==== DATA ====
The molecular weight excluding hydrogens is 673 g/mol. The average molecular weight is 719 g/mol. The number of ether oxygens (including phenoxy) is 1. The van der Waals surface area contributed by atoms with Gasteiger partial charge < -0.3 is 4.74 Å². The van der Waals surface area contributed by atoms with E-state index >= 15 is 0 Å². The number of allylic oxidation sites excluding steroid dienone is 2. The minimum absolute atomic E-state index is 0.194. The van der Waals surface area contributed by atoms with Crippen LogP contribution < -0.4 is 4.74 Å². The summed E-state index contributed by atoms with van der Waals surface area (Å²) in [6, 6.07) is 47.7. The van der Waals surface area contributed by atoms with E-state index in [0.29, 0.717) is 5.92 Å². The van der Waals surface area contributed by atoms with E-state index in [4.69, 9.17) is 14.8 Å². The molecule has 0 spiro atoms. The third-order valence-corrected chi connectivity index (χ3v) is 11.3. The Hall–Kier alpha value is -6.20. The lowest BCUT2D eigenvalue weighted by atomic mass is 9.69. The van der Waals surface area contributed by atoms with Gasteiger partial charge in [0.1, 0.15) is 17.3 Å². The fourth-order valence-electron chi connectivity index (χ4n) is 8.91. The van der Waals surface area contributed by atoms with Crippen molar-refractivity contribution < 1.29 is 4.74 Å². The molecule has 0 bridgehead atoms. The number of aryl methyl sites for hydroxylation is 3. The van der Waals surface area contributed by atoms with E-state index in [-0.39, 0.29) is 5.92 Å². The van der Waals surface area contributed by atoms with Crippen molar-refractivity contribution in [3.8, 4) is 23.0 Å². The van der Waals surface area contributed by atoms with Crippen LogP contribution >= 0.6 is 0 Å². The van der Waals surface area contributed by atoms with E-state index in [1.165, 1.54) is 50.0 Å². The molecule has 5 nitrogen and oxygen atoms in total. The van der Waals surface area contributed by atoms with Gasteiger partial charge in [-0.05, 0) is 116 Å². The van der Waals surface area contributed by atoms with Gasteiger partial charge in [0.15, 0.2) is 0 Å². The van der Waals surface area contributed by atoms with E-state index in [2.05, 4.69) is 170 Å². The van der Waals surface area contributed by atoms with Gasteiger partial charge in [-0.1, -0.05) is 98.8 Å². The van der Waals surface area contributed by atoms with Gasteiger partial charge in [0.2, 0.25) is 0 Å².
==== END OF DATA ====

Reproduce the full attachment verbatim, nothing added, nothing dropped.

The molecular weight excluding hydrogens is 673 g/mol. The average molecular weight is 719 g/mol. The number of ether oxygens (including phenoxy) is 1. The van der Waals surface area contributed by atoms with Gasteiger partial charge < -0.3 is 4.74 Å². The van der Waals surface area contributed by atoms with E-state index >= 15 is 0 Å². The number of allylic oxidation sites excluding steroid dienone is 2. The minimum absolute atomic E-state index is 0.194. The van der Waals surface area contributed by atoms with Crippen LogP contribution < -0.4 is 4.74 Å². The summed E-state index contributed by atoms with van der Waals surface area (Å²) in [6, 6.07) is 47.7. The van der Waals surface area contributed by atoms with E-state index in [0.29, 0.717) is 5.92 Å². The van der Waals surface area contributed by atoms with E-state index in [4.69, 9.17) is 14.8 Å². The molecule has 0 spiro atoms. The third-order valence-corrected chi connectivity index (χ3v) is 11.3. The Hall–Kier alpha value is -6.20. The lowest BCUT2D eigenvalue weighted by atomic mass is 9.69. The van der Waals surface area contributed by atoms with Gasteiger partial charge in [0.1, 0.15) is 17.3 Å². The fourth-order valence-electron chi connectivity index (χ4n) is 8.91. The van der Waals surface area contributed by atoms with Crippen molar-refractivity contribution < 1.29 is 4.74 Å². The molecule has 0 bridgehead atoms. The number of aryl methyl sites for hydroxylation is 3. The van der Waals surface area contributed by atoms with E-state index in [-0.39, 0.29) is 5.92 Å². The van der Waals surface area contributed by atoms with Crippen molar-refractivity contribution in [3.8, 4) is 23.0 Å². The van der Waals surface area contributed by atoms with Crippen LogP contribution >= 0.6 is 0 Å². The van der Waals surface area contributed by atoms with E-state index in [1.165, 1.54) is 50.0 Å². The molecule has 5 nitrogen and oxygen atoms in total. The van der Waals surface area contributed by atoms with Gasteiger partial charge in [-0.05, 0) is 116 Å². The van der Waals surface area contributed by atoms with Gasteiger partial charge in [0.15, 0.2) is 0 Å². The van der Waals surface area contributed by atoms with E-state index in [2.05, 4.69) is 170 Å². The van der Waals surface area contributed by atoms with Gasteiger partial charge in [-0.1, -0.05) is 98.8 Å². The van der Waals surface area contributed by atoms with Gasteiger partial charge in [0.2, 0.25) is 0 Å².